A panel of former U.S. and foreign diplomats specializing in African affairs expresses hope that a peace deal being negotiated between the Sudanese government and a key rebel group will translate to peace throughout Sudan. The conclusion comes during a meeting in Washington Friday at the U.S. Institute of Peace.

The former ambassadors and experts on Africa say they are optimistic about an agreement signed Friday between the Sudanese government and the south's main rebel group, Sudan People's Liberation Movement. Khartoum and the rebels are vowing to reach a final peace agreement by the end of this year.

George Ward, former U.S. ambassador to Namibia, said the settlement could end the 21-year civil war between Sudan's mostly Muslim north and Christian and animist south. But he said it could also translate to a resolution in western Sudan's Darfur region, where government-backed Arab militias have been attacking black Sudanese, creating a humanitarian crisis. "This elusive final settlement being negotiated in Kenya under the auspices of the Inter-governmental Authority on Development, or IGAD, includes power sharing, wealth sharing and other agreements that many feel will help to resolve the crisis in Darfur, as well as to prevent further violence in other parts of Sudan," he said.

Former U.S. Assistant Secretary of State for African Affairs Chester Crocker said the negotiations between Khartoum and the rebel group provide an example of how to involve marginalized people in the peace process, as would be necessary in Darfur. He also said the new power-sharing government called for in the agreement between Khartoum and the Sudan People's Liberation Movement would include rebel leader John Garang.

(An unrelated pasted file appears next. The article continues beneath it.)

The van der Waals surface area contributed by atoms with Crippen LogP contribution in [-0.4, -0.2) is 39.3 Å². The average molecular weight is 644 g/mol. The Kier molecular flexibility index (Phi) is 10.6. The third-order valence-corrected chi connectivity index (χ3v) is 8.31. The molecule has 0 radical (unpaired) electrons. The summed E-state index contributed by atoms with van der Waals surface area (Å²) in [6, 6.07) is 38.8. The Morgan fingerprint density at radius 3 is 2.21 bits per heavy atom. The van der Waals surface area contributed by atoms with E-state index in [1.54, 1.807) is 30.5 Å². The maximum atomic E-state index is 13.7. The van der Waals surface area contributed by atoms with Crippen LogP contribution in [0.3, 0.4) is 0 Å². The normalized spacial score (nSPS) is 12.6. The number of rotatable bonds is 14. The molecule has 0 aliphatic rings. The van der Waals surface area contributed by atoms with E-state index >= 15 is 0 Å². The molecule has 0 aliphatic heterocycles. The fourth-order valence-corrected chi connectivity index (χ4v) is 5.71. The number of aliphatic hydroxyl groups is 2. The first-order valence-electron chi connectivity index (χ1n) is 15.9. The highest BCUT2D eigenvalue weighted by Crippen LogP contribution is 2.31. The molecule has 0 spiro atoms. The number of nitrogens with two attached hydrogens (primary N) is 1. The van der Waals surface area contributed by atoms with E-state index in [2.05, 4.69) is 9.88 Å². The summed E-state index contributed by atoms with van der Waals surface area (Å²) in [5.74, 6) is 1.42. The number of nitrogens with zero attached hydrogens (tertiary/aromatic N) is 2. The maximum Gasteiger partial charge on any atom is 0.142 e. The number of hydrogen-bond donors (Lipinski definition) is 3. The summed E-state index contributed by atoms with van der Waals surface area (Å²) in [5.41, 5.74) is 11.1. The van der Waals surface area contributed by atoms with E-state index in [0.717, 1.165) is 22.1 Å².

Mr. Crocker said he could be instrumental in ending the humanitarian crisis. "I cannot imagine John Garang joining a process where he's going to let Darfur continue to be managed the way it's now being managed by Khartoum. He's just not going to do it. If he sits at that table, he's going to make a difference," he said.

The most promising moment of the conference came when Steven Wondu, a rebel spokesman, stepped up to the microphone and explained that the Sudan People's Liberation Movement is committed to peace and is working on the details of a peace agreement. "We are committed to this. We signed an addendum this morning and at this point we are considering, we are now discussing among ourselves as to whether we should not take those agreements to our national liberation council for ratification, even as discussion continues on the annexes. So we are very focused on this and we are very serious about it," he said.

The civil war in Sudan, raging since 1983, has claimed an estimated two-million lives. World attention has recently turned to a separate conflict in the country's Darfur region, where tens-of-thousands of people have been killed and more than 1.5 million people have fled their homes since 2002.